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TRIESTE 2021

Trieste met le cinéma de l'Europe centrale et de l'Est en ligne

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- Du 21 au 30 janvier, la 32e Festival de Trieste, numérique, accueillera plus de 50 titres représentant 38 pays. L'ouverture sera assurée par Underground d'Emir Kusturica, Palme d'or en 1995

Trieste met le cinéma de l'Europe centrale et de l'Est en ligne
Andromeda Galaxy de More Raça

Cet article est disponible en anglais.

The best of Central Eastern European cinema is making its return in digital form, on account of the ongoing health crisis, by way of the 32nd Trieste Film Festival which will run 21 – 30 January. The 50+ titles selected for the event directed by Fabrizio Grosoli and Nicoletta Romeo will be available to view on the MyMovies platform. This particular edition of the festival was supposed to revolve around the thirty-year anniversary of the Balkan Wars (1991/2021), “a project we’d been working on for years”, the artistic directors explain. But the pandemic has forced the festival to postpone this focus, “because many of the films we would have wanted to screen only exist in 35mm copies, which are impossible to screen in online festivals. Consequently, the tribute has been postponed (only to the spring, we hope), but we nonetheless felt it right to include two symbolic moments in such an important anniversary edition.” Indeed, it will be the film Underground which opens this year’s festival, an anarchic and surreal tale on the dissolution of Yugoslavia by Emir Kusturica, who won Cannes’ Palme d’Or in 1995, while another great work is scheduled to close the event: Ulysses’ Gaze by Theo Angelopoulos, who won the Grand Prize during that same year at Cannes.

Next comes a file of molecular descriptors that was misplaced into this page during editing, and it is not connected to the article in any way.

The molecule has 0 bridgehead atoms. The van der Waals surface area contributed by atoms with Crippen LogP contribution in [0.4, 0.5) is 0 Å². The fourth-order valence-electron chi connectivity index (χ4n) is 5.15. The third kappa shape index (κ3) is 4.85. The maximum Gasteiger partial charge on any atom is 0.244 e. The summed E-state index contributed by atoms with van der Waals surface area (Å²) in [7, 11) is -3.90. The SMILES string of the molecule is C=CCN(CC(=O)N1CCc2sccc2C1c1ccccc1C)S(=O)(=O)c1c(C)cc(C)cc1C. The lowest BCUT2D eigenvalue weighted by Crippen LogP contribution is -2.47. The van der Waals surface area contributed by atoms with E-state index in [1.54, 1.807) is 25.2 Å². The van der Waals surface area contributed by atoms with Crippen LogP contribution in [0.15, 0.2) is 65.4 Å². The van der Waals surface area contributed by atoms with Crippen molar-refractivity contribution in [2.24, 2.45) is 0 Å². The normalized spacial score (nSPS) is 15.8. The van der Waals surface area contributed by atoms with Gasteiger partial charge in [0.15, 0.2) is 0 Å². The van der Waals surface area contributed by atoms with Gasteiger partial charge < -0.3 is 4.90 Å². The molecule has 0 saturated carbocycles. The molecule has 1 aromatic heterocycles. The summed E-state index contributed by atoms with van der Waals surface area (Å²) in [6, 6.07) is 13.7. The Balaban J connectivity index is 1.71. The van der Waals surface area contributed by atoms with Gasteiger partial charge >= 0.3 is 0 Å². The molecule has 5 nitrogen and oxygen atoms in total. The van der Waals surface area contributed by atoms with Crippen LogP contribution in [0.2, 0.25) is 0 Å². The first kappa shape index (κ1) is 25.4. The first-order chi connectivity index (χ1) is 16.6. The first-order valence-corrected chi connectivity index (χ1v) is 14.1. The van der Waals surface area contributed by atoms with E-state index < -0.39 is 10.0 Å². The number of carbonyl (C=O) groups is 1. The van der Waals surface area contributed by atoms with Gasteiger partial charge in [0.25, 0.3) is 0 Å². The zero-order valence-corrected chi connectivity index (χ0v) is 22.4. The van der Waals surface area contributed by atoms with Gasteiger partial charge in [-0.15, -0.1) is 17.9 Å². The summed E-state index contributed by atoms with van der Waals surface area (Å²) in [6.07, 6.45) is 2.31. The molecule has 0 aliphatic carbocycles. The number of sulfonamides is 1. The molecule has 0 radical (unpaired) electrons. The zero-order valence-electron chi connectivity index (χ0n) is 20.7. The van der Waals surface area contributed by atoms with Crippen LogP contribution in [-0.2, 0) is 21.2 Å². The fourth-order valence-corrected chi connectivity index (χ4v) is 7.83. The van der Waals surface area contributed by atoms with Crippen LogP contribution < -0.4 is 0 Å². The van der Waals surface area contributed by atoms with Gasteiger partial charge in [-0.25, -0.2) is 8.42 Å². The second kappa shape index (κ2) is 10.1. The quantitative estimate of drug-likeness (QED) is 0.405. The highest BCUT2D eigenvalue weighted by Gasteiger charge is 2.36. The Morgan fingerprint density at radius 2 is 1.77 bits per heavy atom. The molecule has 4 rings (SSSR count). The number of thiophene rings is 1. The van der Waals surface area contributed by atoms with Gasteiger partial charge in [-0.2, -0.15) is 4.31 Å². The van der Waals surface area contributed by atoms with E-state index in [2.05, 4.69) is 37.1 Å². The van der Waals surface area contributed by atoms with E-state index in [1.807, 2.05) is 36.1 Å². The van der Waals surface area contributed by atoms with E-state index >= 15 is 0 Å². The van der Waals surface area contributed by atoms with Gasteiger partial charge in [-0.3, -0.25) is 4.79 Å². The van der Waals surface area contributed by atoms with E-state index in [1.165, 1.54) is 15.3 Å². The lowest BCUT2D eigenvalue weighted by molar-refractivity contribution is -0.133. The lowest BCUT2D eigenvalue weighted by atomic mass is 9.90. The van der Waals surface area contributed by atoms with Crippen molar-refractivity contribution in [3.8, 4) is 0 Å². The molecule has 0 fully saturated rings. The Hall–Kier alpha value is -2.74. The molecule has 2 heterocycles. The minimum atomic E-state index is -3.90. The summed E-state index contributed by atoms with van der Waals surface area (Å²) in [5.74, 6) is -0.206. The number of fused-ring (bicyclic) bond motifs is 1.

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The core of the festival programme is composed of three international competitions dedicated to features films, shorts and documentaries. Thirteen titles will grace the Feature Film Competition (whose jury is composed of director Adina Pintilie, producer Ewa Puszczyńska and programmer-film critic Paolo Bertolin), including two stories on the topic of paternity in the form of Serbian work Father [+lire aussi :
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interview : Srdan Golubović
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by Srdan Golubović (which scooped the Audience Award in the most recent Berlinale’s Panorama line-up) and Andromeda Galaxy [+lire aussi :
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interview : More Raça
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by More Raça, set in Kosovo. Formerly screened in Sundance, Visar Morina’s Exile [+lire aussi :
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interview : Visar Morina